Yes, yes and yes! On both ends of the spectrum, as a matter of fact. If your BMI is in the high ranges, and you’re considered either “overweight” or “obese,” you’re at a higher risk for diseases such as:
- Type 2 diabetes
- Liver disease
- Heart disease and heart attack
- Bone and joint disease
On the flip side of that, being underweight can cause trouble for your health, too. If your BMI is too low, you’re at a higher risk for:
- Fertility issues, and missed periods for women
- General malnutrition
Of course, falling into a healthy BMI range doesn’t mean you won’t ever get sick, or suffer any of these diseases. But it does go a long way toward keeping you in great health.
Is There a BMI Difference for Males and Females?
Only kind of. You likely already know that men and women carry weight differently. Women tend to gain in their hips, bottoms and thighs, while men will first gain in their midsection.
As you now know, the places on your body where you carry weight can have as much to do with your health as your actual BMI. At present, though, there’s only one BMI calculator and it doesn’t differentiate between men and women.
What Should My BMI Be to Get Abs and for a Six Pack?
You work out, and you want it to show. We get it. You’re wondering, “what should my BMI be if I don’t want any fat to show on my midsection?” But there’s no exact BMI you’ll need to attain to get six pack abs.
Instead of focusing on your BMI, focus on working toward a healthy lifestyle. You don’t need to be a bodybuilder to be in good health. In fact, you may be healthier person if you focus less on bodybuilding.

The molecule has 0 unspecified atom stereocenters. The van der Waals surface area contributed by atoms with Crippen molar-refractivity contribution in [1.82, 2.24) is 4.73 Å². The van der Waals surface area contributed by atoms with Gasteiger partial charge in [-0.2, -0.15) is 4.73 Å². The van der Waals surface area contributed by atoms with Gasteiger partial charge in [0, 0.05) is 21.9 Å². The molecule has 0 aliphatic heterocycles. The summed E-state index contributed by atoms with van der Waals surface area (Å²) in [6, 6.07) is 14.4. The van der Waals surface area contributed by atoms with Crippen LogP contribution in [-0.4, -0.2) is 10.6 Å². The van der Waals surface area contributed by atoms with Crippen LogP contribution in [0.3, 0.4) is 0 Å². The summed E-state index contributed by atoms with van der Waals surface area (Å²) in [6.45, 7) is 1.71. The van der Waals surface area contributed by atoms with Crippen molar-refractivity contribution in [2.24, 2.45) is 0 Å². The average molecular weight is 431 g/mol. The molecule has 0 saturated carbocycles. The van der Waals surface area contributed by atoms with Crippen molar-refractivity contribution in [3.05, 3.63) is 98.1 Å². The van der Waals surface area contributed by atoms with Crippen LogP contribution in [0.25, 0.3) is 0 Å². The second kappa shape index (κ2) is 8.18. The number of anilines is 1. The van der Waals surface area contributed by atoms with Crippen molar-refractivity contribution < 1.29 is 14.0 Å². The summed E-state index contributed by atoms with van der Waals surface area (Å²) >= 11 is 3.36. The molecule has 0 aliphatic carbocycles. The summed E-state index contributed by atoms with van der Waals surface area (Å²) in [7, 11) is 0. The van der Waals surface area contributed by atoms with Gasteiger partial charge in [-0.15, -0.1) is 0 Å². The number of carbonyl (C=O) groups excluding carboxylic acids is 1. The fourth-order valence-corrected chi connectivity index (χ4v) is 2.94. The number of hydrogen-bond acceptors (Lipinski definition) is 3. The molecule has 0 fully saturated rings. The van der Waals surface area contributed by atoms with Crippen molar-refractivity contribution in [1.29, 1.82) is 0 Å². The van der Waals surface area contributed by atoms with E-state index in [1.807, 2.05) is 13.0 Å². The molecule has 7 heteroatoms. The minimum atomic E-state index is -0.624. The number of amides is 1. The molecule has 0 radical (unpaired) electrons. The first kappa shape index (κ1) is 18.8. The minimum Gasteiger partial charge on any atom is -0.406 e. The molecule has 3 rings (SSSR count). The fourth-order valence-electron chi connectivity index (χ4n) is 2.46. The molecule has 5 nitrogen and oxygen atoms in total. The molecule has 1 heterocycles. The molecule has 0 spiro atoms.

If you’re bodybuilding, you’re probably already doing a few things right. It’s likely that you’re eating a well-balanced, “clean” diet with plenty of lean meats and fiber. But there are other steps you can take to set you on your way to six pack abs – without worrying “what should my BMI be?”
First, cut back on alcohol. Beer belly is a thing. Secondly, quit smoking. Your workouts will go a much longer way without all those chemicals in your lungs.
Eliminate what stress you can from your life. You’re probably not going to live a stress-free existence, but cutting back on stressors can actually help you lose weight. Stress elevates levels of a hormone called cortisol. Cortisol is directly linked to weight gain.
And, for goodness sake, get some sleep! Studies show that people who sleep seven hours at night lose 55% more fat than those who don’t. Live right, eat right and get your BMI down to a healthy range. You’ll be well on your way to a six pack.
What Should My BMI Be During Pregnancy? Before Surgery?
First of all, BMI during pregnancy doesn’t count. No doctor worth his salt will ever tell you otherwise. However, your BMI prior to your pregnancy can play a big role in how your pregnancy goes.
A woman who is in a healthy range of BMI prior to conception should gain around 25 to 35 pounds during her pregnancy. A woman who is overweight or underweight prior to pregnancy is at greater risk for complications. Women who don’t have a healthy BMI before they get pregnant may experience:
- Gestational diabetes
- Babies born pre-term
- Miscarriage or stillbirth
- High blood pressure
- Sleep apnea
- Blood clots
Yuck, right? So what about surgery? What should my BMI be before I go into surgery?
It’s a good idea to have a healthy BMI before surgery, too. Studies show that a BMI is a “significant predictor” of mortality in the 30 days following surgery. In other words, if you’ve got a healthy BMI you’re more likely to be alive 30 days later.
What is a Healthy BMI?
What is a healthy BMI? What should my BMI be? Is there a BMI range I should fall into?
Your ideal BMI is best discussed with your physician. Together, you can collaborate on your lifestyle and habits, your activity level, the places on your body where you carry weight and other factors.
Body mass index is a great indicator of your health. But don’t rely solely on the numbers. Keep your BMI between 18.5 and 24.9, and you’re on your way. But be proactive! A healthy lifestyle is the best indicator of your overall well-being.